With so much talk of patent cliffs and biosimilar regulatory pathways, 2009 is shaping up to be a boom time for investors in generic companies, a half-yearly analysis of stock performance by EP Vantage has revealed.
Alongside Teva Pharmaceutical (TEVA), as a rare big pharma stock to register a gain in the first half of the year, all five of the biggest winners for mid-cap companies were generic, with the average gain for global generic stocks a healthy 28% (see tables below). In comparison, the average decline for big pharma was 11%, excluding the bid targets Wyeth (WYE) and Schering-Plough (SGP). With cuts to dividend payouts and scrapping of share buy-back schemes compounding the patent risk exposure of big pharma, it seems investors are switching their allegiance to the generic companies which will profit the most from the woes of big pharma (Vantage Point - boom time for generics as patent cliff looms large, May 18, 2009).
The picture for the first half of the year for big and mid-cap pharma stocks confirms a trend seen in the first quarter (Generic companies come out on top in first quarter of 2009, April 1, 2009).
Outside of the bid targets, the only stocks to register a gain over the first half of 2009 were Teva and Alcon (ACL).
Shares in Alcon, the eye-care specialist, have essentially been staging a recovery from a surprise profit warning last October that wiped 34% from the company’s market value in one week. The strengthening dollar, slower US sales and fears about generic competition to key products were to blame. The shares hit a five-year low of $71.90 in November, and have been on an upward trend since.
Novartis (NVS), one of the worst performers this year, currently owns a 25% stake in Alcon, bought in April last year from Nestle (OTCPK:NSRGY) at $143 a share. The company has an option to buy Nestle’s remaining 52% stake between January 2010 and July 2011 for $181 per share. Meanwhile Nestle has an option to sell its stake to Novartis at a premium of 20.5% to the market price, not exceeding $181.
With six months to go before either company can exercise its option, whether Alcon’s share price continues its upward trajectory for the remainder of the year will be followed with interest.
Takeda (OTCPK:TKPHF) was the worst performing big cap drugmaker so far this year. The gradual downward slide in the stock turned into a plunge in March when the FDA constructed a large brick wall in front of the Japanese company’s most important future sales growth driver, diabetes drug alogliptin. The drug is now facing a worst-case scenario of not reaching the market until 2013 (Alogliptin disappointment continues for Takeda, June 29, 2009).
Fears about the impact of the new US administration’s health plans on drug companies’ profits are evident when looking at pharma stock indexes, all of which registered a big drop off at the end of February (US health reforms make markets jittery, February 27, 2009). Among the majors, Novartis and GlaxoSmithKline (GSK) appear to have struggled the most to recover from this event, which hit healthcare shares across the board.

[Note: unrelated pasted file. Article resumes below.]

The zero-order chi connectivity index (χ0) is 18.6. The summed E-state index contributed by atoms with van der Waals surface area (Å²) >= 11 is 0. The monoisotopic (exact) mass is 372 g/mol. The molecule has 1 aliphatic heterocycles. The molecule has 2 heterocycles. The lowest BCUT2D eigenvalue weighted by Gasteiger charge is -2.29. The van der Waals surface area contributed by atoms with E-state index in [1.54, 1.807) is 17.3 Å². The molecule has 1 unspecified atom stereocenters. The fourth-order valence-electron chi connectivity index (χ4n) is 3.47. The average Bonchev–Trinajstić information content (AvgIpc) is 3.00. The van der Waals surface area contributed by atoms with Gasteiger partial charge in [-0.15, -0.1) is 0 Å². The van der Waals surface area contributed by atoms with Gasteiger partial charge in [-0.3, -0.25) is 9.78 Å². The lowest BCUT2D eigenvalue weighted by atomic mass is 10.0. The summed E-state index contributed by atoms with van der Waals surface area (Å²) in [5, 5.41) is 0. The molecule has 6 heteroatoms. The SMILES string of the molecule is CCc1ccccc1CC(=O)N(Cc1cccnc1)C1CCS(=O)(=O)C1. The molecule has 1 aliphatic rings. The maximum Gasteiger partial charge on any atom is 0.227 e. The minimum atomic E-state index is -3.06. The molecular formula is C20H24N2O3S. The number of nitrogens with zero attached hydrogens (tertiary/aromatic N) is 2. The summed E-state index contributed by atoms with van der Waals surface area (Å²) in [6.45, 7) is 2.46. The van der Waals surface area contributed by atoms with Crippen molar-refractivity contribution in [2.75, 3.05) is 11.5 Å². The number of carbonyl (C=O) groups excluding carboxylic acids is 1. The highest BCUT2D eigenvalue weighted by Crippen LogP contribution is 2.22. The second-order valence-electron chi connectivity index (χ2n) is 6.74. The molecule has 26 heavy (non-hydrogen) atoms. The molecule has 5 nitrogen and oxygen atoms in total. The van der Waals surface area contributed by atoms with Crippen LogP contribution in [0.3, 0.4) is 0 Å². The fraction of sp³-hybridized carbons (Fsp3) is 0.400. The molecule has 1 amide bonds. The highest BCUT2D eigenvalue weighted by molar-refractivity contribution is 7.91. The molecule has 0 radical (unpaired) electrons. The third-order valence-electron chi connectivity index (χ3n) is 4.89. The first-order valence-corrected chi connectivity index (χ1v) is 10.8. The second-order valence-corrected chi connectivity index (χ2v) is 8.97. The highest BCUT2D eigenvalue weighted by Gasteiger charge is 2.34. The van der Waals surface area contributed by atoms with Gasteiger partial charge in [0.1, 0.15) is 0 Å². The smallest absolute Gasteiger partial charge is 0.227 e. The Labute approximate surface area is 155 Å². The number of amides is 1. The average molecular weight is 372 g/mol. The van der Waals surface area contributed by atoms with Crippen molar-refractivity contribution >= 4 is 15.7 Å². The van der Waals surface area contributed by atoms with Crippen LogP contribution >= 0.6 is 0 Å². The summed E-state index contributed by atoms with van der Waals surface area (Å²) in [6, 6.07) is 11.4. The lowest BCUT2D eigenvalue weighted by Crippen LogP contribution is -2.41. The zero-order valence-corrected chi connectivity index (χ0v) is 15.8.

Declines at Eli Lilly (LLY) have probably been exacerabated by concerns about its diabetes franchise, whilst Pfizer (PFE) shares have failed to recover from the shock of the Wyeth takeover, announced at the end of January just before the US health reforms, a perfect storm which sent the stock to a 12-year low in March.
Rise of the generic players
All five of the biggest gainers of mid-cap companies in the first half of the year are generic companies, or, like Hospira (HSP), have significant generic operations.
In addition to the five listed here, the likes of Dr. Reddy’s Laboratories and Krka have also registered impressive gains, of 66% and 45% respectively, although they were not officially classified as a mid-cap company at the start of the year, having had a market capitalisation lower than $2.5bn.
Abraxis Biosciences and Endo Pharmaceuticals have suffered the most so far this year.
Endo has experienced a certain amount of investor dissatisfaction over its progress and fears about its future, compounded by the ill-received acquisition of Indevus at the beginning of January. Concerns mounted following the merger of two big players in the pain sector, King Pharmaceuticals (KG) and Alpharma (ALO), seen as strengthening the competition.
Abraxis’ (ABBI) decline has occurred as the company bought back US rights to its cancer drug Abraxane from AstraZeneca (AZN), and focus on building its own commercial infrastructure; a move that shareholders do not seem to have appreciated.
Cephalon’s (CEPH) sale of $300m worth of shares and $350m worth of convertible debt in May prompted a big sell off, the stock touched a two-and-a-half year low at one point and has not staged any sort of recovery since then.
Japanese companies are over represented among the biggest mid-cap fallers; also hovering just outside the bottom five are Mitsubishi Tanabe Pharma (OTC:MTZXF) and Hisamitsu Pharmaceutical (OTC:HTSUF). The Japanese Pharma index dropped 11% in the first half. Takeda’s woes will have had a big impact, as would Daiichi’s (OTC:DSKYY) ongoing wrangles with Indian unit Ranbaxy (OTC:RBXLF), which got into trouble with the FDA over falsifying test results.
Disclosure: No Positions